Checking the pressure of your car tyres regularly and maintaining them will ensure good handling, steering and safety, as well as comfort, long tyre life and optimum fuel economy. This page outlines the following:
Checking your tyre pressure regularly will ensure good handling
Rotating your car tyres helps even out the wear and prolongs their life
Knowing the signs that mean you need to replace your car tyres
8 steps to changing a flat tyre
Choosing the right car tyres for your vehicle
2 simple steps to keep your car tyres in good condition
Check your car’s tyre pressures when you refuel
Checking your tyre pressures every week or two is a good interval but, if you don’t drive a lot, you might need to check your tyres more often than at every fuel stop.It’s handy to keep a tyre pressure gauge in your car, because the readings on service-station air pumps aren’t always accurate. Tyre pressure gauges are inexpensive and available from motor accessory stores such as Repco, where NRMA Members are able to access discounts. You don’t need a digital tyre pressure gauge. The least expensive pen-shaped pneumatic/mechanical gauges are ideal because they don’t have a battery than can go flat, so you can always rely on the reading. It is best to check your tyres when they're cold – that is, when you have not driven the car – and but this isn’t always practical.
A good rule for tyres you have been driving on is to add 2psi to the manufacturer’s specified tyre pressure, to account for the increase in temperature and pressure. The correct pressures for your car – often different for the front and rear tyres – are usually found on a label inside one of the front door openings. You can also find them in the owner’s manual. If you’re unsure, please call NRMA motoring advice on 13 11 22.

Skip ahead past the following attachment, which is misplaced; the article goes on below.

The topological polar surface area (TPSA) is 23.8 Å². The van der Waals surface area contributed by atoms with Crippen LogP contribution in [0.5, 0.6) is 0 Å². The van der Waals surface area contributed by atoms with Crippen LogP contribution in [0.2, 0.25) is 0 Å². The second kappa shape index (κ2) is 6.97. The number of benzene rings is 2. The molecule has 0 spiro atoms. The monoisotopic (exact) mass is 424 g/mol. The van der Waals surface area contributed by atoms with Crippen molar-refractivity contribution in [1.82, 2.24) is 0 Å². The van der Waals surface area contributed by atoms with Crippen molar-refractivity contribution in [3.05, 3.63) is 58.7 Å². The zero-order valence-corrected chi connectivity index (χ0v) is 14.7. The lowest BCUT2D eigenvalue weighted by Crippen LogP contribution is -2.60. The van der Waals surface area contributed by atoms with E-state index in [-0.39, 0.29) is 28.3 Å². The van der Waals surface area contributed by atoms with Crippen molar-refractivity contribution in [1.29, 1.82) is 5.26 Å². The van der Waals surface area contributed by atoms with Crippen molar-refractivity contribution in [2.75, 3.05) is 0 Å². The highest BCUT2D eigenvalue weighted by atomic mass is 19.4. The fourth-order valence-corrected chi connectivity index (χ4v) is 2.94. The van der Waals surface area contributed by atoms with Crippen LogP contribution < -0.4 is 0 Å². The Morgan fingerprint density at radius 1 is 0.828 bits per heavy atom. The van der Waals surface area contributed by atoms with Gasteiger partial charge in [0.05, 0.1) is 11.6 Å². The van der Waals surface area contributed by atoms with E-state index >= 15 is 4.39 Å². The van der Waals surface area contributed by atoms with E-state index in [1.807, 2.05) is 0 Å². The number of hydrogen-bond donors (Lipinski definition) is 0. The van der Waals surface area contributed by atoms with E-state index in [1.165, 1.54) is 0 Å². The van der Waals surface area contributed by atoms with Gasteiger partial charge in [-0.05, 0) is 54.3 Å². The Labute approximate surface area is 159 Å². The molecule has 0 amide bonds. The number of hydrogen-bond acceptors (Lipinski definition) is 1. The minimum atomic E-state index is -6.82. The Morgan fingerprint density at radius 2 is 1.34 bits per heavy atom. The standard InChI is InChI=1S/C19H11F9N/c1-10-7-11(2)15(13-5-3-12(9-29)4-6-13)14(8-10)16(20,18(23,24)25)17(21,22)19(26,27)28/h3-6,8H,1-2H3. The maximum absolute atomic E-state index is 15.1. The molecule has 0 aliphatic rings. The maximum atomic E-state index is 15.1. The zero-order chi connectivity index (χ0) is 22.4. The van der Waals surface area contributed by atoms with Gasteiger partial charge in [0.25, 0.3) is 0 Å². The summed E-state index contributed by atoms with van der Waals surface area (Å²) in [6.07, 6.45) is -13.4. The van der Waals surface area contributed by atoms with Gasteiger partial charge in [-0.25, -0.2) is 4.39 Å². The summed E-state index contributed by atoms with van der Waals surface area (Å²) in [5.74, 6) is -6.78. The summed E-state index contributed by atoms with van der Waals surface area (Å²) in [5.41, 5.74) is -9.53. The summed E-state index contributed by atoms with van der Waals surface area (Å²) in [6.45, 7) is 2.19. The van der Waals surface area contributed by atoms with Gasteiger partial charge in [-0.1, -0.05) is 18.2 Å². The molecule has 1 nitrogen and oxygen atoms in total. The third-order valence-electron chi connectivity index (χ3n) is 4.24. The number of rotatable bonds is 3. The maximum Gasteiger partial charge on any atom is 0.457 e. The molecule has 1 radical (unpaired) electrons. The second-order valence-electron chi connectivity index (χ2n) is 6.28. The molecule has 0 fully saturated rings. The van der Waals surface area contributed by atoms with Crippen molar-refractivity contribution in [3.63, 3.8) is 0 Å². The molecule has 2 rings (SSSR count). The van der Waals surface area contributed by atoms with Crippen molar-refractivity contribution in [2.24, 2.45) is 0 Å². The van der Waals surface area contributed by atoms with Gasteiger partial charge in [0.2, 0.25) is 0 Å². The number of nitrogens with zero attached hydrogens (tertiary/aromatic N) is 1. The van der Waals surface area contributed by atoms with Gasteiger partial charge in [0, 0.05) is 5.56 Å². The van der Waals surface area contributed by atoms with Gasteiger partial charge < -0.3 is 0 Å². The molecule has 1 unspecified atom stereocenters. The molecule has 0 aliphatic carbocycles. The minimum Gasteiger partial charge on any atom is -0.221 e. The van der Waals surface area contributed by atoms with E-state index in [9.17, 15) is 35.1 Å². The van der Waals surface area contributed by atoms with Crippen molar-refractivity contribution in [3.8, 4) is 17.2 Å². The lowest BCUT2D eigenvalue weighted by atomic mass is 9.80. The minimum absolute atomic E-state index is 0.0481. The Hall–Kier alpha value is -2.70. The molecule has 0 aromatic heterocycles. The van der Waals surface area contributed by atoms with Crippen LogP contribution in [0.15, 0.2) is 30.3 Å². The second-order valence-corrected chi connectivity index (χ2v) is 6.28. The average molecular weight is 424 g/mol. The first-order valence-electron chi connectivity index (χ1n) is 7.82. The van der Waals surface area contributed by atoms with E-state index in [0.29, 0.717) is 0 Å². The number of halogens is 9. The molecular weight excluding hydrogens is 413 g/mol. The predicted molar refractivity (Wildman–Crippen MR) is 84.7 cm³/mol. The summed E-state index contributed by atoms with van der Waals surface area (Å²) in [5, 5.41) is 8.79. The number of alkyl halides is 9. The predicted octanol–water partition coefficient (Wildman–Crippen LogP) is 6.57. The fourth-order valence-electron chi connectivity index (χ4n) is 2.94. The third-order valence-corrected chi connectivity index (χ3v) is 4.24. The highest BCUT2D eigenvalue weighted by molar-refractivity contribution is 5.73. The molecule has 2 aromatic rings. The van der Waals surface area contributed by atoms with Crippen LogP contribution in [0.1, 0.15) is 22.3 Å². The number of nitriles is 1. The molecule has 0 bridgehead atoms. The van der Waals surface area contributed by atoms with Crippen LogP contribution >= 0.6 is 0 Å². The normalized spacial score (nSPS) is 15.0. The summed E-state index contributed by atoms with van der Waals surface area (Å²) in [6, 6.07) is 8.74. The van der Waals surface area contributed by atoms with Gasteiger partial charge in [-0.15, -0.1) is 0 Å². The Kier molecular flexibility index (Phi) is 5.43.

Rotate your car tyres regularly
Routinely moving your car’s wheels and tyres around the car – such as from the front to the back – helps even out the wear across all four of them, lengthening the life of the set. Different cars wear the front and back tyres at different rates, or can have different tyre sizes front and back, so there is a correct way to rotate tyres for each model. This is usually described in the owner’s manual. If you’re unsure, check with your nearest NRMA car servicing, where you can also have the job done. It is much easier to rotate tyres with the car up on a hoist than with a jack in your driveway, so it makes sense to do a routine tyre rotation when you get your car serviced.
How do I check my tyre pressure?
Air hoses with tyre pressure gauges are available for use at most service stations; however, the NRMA recommends you buy a simple pen-shaped pneumatic/mechanical gauge to ensure accurate readings.
Check the tyre placard – usually inside one of the front door openings – or the owner's manual for the correct tyre pressures for your car. The pressure often differs for the front and the rear tyres.
Unscrew the cap on the air valve of your tyre.
Push your tyre pressure gauge firmly onto the tyre valve.
Look at the pressure reading on the gauge.
If the reading is low, attach the air hose to the tyre valve and increase the pressure to the correct level, rechecking with your own gauge if necessary.
Screw the cap back onto the tyre air valve.
How can I tell if my car tyres are worn out?